It has been seven months since the publication of Glasgow City Council’s Golden Z report into the health and future of the three primary retail streets at the heart of Glasgow’s city centre. Last month, the council approved an action plan designed to tackle the damage done by a combination of the pandemic and the steady rise of online shopping. It is a plan that – in the main – Glasgow Chamber of Commerce supports.

Among the priorities is the doubling of the centre’s residential population either through new building projects such as Moda Living’s Holland Park development on Pitt Street or through the conversion of empty shop and office buildings such as the space left vacant by the collapse of Debenhams at St Enoch Centre. Prioritised too is the delivery of most of the recommendations of the Golden Z report, with a special focus on attracting new investment into a set of significant vacant sites on Sauchiehall Street and Argyle Street. There is continuing commitment to improving the quality of the public realm – including George Square – and to exploring the options for improving night-time transport.

There has been no shortage of criticism levelled at Glasgow City Council for the management of the city centre - some of it justified and some of it less so. Regardless, we all now appreciate the true depth and scale of the problem and, therefore, the importance of a robust response. Perhaps the approval of the council’s action plan is a good moment to devote more energy to delivering much-needed solutions. We know the public sector is strapped for cash, so the private sector is inevitably going to be required to fund most of those solutions. We need to make that easier.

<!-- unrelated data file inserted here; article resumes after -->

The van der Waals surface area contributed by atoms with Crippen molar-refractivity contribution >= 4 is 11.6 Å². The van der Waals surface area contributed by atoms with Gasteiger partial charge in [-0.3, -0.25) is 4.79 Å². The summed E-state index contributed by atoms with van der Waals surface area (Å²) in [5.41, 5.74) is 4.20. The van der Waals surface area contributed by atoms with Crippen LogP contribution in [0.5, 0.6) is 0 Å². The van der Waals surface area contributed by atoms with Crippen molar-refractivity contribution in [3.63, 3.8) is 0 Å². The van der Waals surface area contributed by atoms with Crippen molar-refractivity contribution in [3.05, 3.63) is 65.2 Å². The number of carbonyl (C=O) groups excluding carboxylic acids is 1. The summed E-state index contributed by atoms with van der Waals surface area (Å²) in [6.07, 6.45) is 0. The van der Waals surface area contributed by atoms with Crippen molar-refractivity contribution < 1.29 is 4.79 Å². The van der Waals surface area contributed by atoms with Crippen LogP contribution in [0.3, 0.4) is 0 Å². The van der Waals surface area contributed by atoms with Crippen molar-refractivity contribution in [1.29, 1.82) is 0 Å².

READ MORE: Ian McConnell: Scottish income tax fears and pure foolishness

Given the centre’s sheer scale and economic importance, there will always be a pipeline of private investors keen to drive development, so the first step must surely be to support proposals such as those from Landsec at Buchanan Galleries, Tracey Investments Limited at Charing Cross, Vita Group at the former ABC cinema site and Fusion Students for the old Marks and Spencer site. Every one of these projects would attract fresh money and breathe new life into the regeneration of Sauchiehall Street.

Sauchiehall Street is quite obviously struggling with a dispiriting parade of empty shop units and the consequences of three major fires. A temporarily stalled public realm improvement scheme has not helped. There are urgent lessons to be learned about the management of public realm projects but the council’s aspirations to make the centre more attractive for pedestrians remain right. Argyle Street has its own share of derelict shops but with the refitting works under way on two large units owned by St Enoch Centre and Drum Property’s substantial mixed-use development at Candleriggs making very good progress, there are good reasons to be optimistic for its future. Buchanan Street remains as robust as ever.

There are seven footfall counters measuring activity along these and surrounding streets and up to the last quarter of 2023 there had been steady improvement, reaching around 90% of the 2019, pre-pandemic levels. At that point, Glasgow’s relatively slow return of staff to the office and widespread concerns about the health of the night-time economy remained the most contentious issues.